A to Z Challenge: Footloose and fancy-free

Footloose and fancy-free. I progress further toward a goal I’ve been reaching for far too long to turn back now.

Flying Over Malibu

Say cheese, Malibu, CA. #nofilter

Ferrying over SoCal in an airbus always fills me with a feeling of wonder. I don’t know if that or my insistence on sitting in a window seat when possible will ever go away.

Flexing my finger to push the button on the camera phone screen at just the right moment I attempted to use the screen to frame a good shot, but I kept lifting my eyes above the phone to take in the real view before it was too late. Eventually I pushed the button.

Fortunately I took the time to crop the plane’s oddly colored wing out of this photo, just for you. You’re welcome.


A to Z Challenge: Enumeration

Enumeration keeps you alert and responsive. If you learn to recall the good things that have unexpectedly happened to you each day you will soon learn to recognize the opportunity in being prepared for the unplanned.

Each time I make plans to do something they tend to turn out differently. Instead of getting frustrated when this happens I’ve learned to just go with it. Now I either plan for change or plan to be at least open to the likelihood that things will change.

Expectation management leads to something else getting reinforced.  It’s that I shouldn’t get too attached to my plans in the first place. Life will go on if things don’t go exactly as expected. They are only plans, not an algorithm. I am not a robot and neither are others I interact with unfortunately. It’s okay and even good to explore a diversion now and again.

Eventually I’ve become more at ease with change and I even look forward to seeing the degree to which things don’t go according to plan. Many times with a new perspective, things end up better than expected.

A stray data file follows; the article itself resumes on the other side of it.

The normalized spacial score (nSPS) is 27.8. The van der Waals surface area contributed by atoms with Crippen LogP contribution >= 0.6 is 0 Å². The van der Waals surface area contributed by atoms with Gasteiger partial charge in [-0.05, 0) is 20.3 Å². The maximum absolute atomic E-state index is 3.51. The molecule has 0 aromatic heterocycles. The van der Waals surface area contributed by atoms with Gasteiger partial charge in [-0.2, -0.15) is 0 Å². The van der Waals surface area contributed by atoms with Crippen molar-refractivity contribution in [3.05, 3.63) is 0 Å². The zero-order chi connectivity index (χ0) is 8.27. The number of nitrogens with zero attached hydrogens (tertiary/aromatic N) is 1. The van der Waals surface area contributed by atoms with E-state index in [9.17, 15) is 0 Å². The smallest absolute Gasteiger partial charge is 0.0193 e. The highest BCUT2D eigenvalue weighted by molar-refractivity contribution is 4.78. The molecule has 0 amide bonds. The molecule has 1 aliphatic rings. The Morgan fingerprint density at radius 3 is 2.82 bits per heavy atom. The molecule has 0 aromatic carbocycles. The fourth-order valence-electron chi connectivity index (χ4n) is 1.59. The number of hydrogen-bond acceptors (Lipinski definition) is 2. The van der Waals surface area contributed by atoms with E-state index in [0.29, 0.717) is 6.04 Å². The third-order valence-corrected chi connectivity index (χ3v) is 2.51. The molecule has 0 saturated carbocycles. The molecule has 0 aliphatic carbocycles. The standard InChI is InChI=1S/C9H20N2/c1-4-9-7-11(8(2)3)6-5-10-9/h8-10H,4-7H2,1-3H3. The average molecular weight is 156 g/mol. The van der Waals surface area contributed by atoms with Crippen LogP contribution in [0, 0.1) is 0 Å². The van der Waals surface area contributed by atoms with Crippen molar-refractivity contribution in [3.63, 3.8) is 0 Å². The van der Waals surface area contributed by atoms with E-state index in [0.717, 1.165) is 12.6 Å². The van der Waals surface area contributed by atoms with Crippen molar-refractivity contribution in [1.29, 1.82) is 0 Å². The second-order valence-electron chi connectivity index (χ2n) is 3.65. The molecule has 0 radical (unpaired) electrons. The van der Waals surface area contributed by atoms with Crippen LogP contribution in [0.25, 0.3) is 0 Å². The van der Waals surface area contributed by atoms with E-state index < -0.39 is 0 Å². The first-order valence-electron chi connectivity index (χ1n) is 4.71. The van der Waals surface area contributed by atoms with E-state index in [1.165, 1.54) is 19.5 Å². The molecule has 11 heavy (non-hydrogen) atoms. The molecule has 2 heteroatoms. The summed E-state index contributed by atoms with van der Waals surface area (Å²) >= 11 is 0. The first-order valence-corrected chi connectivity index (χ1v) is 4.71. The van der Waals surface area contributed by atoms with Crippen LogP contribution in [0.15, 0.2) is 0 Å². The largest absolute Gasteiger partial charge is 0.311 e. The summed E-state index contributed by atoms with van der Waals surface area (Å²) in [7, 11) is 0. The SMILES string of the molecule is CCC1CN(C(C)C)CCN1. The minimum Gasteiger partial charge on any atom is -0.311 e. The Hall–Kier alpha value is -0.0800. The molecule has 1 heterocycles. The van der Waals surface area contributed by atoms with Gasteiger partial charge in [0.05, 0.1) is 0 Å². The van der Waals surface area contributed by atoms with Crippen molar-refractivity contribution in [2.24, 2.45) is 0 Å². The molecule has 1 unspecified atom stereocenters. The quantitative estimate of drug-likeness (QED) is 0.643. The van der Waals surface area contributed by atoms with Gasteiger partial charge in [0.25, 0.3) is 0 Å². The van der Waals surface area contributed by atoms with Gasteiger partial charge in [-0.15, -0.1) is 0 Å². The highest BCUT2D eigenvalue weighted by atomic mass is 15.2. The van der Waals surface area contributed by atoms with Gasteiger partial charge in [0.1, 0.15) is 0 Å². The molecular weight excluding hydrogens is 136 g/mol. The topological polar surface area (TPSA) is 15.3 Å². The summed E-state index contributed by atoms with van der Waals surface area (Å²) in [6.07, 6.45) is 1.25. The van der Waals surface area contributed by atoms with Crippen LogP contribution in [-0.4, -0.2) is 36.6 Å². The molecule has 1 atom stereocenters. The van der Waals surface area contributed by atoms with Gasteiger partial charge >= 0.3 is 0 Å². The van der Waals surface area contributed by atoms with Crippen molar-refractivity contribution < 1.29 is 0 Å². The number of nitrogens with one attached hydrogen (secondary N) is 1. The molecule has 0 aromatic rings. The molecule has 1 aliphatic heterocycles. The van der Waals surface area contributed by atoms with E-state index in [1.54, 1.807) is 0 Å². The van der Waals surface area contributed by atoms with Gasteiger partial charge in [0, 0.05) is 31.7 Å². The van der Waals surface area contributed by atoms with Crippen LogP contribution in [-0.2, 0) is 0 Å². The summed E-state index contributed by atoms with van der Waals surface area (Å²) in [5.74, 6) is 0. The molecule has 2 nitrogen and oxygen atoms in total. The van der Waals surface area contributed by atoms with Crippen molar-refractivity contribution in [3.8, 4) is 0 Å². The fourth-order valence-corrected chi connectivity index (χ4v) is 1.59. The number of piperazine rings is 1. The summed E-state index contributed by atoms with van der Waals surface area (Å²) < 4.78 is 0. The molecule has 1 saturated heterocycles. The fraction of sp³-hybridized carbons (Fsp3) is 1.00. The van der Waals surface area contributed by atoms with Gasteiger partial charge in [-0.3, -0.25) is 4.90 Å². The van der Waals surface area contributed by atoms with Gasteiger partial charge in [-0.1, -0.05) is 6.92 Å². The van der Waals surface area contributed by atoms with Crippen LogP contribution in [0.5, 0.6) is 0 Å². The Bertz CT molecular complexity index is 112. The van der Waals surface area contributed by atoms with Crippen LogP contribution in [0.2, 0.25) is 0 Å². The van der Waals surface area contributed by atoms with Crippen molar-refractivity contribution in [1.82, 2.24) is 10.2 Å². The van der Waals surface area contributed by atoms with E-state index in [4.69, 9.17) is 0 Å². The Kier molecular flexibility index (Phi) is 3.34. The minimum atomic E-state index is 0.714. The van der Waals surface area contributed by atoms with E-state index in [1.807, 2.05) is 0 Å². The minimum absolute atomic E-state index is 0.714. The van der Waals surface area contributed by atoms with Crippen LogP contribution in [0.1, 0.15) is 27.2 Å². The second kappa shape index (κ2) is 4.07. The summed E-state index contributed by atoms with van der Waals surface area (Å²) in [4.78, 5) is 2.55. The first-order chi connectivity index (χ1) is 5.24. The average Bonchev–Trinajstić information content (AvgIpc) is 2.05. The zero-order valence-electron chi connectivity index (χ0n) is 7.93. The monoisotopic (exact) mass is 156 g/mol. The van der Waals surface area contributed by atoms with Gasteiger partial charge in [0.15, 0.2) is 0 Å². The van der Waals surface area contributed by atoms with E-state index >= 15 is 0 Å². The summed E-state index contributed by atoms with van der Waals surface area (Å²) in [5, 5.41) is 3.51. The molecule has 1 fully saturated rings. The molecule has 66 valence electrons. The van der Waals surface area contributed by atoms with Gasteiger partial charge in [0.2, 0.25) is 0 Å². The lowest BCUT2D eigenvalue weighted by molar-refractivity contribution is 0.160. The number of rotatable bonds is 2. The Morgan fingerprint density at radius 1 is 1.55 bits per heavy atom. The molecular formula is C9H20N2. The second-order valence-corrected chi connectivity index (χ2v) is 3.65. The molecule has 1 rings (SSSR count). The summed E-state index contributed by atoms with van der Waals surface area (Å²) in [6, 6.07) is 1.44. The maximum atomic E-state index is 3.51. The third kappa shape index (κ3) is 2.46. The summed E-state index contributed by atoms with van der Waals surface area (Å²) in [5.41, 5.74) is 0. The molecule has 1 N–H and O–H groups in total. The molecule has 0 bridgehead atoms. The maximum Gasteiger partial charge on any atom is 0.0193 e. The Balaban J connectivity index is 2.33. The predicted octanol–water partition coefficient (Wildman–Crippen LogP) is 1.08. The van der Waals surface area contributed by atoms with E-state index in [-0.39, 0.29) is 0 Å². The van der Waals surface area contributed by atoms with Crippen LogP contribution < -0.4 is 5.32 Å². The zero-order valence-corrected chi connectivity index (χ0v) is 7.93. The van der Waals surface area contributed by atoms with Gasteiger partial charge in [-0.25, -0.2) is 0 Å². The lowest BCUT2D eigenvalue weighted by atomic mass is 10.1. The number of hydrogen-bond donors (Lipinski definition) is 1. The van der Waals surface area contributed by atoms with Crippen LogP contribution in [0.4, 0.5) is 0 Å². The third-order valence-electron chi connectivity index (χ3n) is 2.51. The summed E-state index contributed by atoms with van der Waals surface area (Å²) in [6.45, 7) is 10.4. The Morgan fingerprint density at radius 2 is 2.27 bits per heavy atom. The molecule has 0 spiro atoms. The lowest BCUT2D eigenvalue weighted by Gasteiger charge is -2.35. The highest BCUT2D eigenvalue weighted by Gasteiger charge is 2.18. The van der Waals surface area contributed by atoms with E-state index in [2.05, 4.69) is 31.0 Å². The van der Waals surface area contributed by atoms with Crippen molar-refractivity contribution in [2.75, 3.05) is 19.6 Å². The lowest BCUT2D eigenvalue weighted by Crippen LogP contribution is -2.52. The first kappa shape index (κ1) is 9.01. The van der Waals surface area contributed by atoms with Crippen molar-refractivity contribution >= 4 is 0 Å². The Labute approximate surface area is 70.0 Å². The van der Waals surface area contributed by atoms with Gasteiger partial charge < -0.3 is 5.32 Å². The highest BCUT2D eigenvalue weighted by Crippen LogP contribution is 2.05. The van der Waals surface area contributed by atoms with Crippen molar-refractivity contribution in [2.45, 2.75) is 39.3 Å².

A to Z Challenge: Done and doing

Done and doing what needs done. Like brunch… oh, and the taxes.

Done with taxes for 2013! It’s one of those things that makes me feel accomplished though no one else really cares (except for Uncle Sam). Now that I’m through filing for the year I can move to the next daunting project: document filing.  I’m trying very hard to keep all the excitement under control. I’m kidding. I have so much to distill from my multi-year collection of papers of varying relevance (read – skimmed mail placed in piles). I don’t know how long the urge to pare the collection down will last so I’ll do my best to go with it.

During the dash to the filling finish line I did delay the urge to stop and do that sorting then, so now’s the ideal time. Moving from one tedious task to another one of slightly less tedium is better than the other way around.

Dull but required tasks interspersed with fun activities, like doing brunch, and hanging out with friends at some dog-friendly places (outdoor eateries and hiking) are sure to make the next few weeks somewhat delightful.


A to Z Challenge: Can I take a moment?

Can I take a moment to detail the unique and the mundane events of the day?

‘Crazy couple of weeks’ is how I’d describe the last 14 days. Wanna know why?

‘Course you do. That’s why you’re here. The first thing is that there were two sizable earthquakes in my area. One that I felt, a 5.1, though the epicenter was not near me. The other I somehow missed completely though the epicenter was closer.  There seems to be a significant earthquake somewhere every week.  The earth is on the move, and so am I.

Cause for celebration: Taxes! Sort of. Celebrating the act of having them filed. Amidst filing them. I put off doing taxes until the end of March but I’ve started and almost finished them in a day. Then I hit a burnout point so I stopped. That was a few days ago.  I have to do 10% more and celebration #2 can begin!

Cheers to progress AND completion!

 

 


A to Z Challenge: Because, that’s why

“Because, that’s why,” is my answer to the question being asked of me all the day.

Because more doge. Obvi.

Because more doge. Obvi.
Photo courtesy http://makeameme.org/meme/because-more-doge

Believe it or not, you never told me why you’re really interested to know. This is partially why I continue to provide the most unsatisfactory of answers. Is it because you’re interested or is it to judge? To gather fodder for shaping into a grenade that you can one day lob over the fence and cause a devastation known only by those who have unwittingly made themselves vulnerable? So very vulnerable that it is without distinction from the wide-eyed innocence of a child who didn’t know any better than to think that everyone was ultimately acting for good and looking out only for the child’s best interest.

Barely a couple of months have gone by and again the question is asked. I am hesitant to respond because I know that it will not stick this time either, and a few months down the line we will come back around to this.

“But are you interested in dating? Why don’t you ever go out? You should go out if you want to meet people.”